It is a bit of a bug in Winforms. It contains diagnostic code in the Handle property getter that verifies that the property is used in the same thread as the one that created the handle. While extremely helpful to diagnose threading bugs, that is not always appropriate. One such case is here, Windows doesn't actually require that the parent of a window is owned by the same thread.
You can work around it by pinvoking SetParent() or by temporarily disabling checking with Control.CheckForIllegalCrossThreadCalls. Or by using Control.Invoke(), the best way. Do not work around it by not specifying the owner. For lack of another window, the dialog's owner is the desktop window. It will have no Z-order relationship with the other windows that have the desktop as their owner. And that will make the dialog disappear behind another window occasionally, completely undiscoverable by the user.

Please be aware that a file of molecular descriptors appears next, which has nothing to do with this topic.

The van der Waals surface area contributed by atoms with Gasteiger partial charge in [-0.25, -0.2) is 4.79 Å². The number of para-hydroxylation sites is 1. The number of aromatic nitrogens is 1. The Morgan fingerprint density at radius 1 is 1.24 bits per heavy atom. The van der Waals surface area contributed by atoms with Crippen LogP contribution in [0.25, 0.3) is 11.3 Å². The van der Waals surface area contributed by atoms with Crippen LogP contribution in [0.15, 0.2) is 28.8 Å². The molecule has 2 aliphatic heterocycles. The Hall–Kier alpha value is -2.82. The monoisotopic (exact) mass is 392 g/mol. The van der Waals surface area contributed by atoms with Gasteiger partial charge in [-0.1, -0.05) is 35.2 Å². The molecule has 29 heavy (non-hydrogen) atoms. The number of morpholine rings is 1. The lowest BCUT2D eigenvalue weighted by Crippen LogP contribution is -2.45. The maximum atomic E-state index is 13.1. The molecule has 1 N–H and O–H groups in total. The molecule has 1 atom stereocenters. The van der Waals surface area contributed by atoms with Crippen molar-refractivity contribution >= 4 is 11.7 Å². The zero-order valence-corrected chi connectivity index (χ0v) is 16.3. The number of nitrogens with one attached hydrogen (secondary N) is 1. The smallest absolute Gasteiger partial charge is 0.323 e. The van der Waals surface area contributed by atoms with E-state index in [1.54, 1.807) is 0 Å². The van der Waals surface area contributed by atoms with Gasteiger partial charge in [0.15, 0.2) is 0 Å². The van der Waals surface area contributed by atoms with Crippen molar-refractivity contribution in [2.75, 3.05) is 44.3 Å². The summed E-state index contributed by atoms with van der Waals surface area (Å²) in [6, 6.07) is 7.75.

There's a bigger problem though, displaying dialogs on threads is a nasty usability problem. Shoving a window into the user's face while she's working with your program is an all-around bad idea. There's no telling what will happen when she's busy clicking and typing. Her accidentally closing the dialog without even seeing it is a real danger. Don't do it.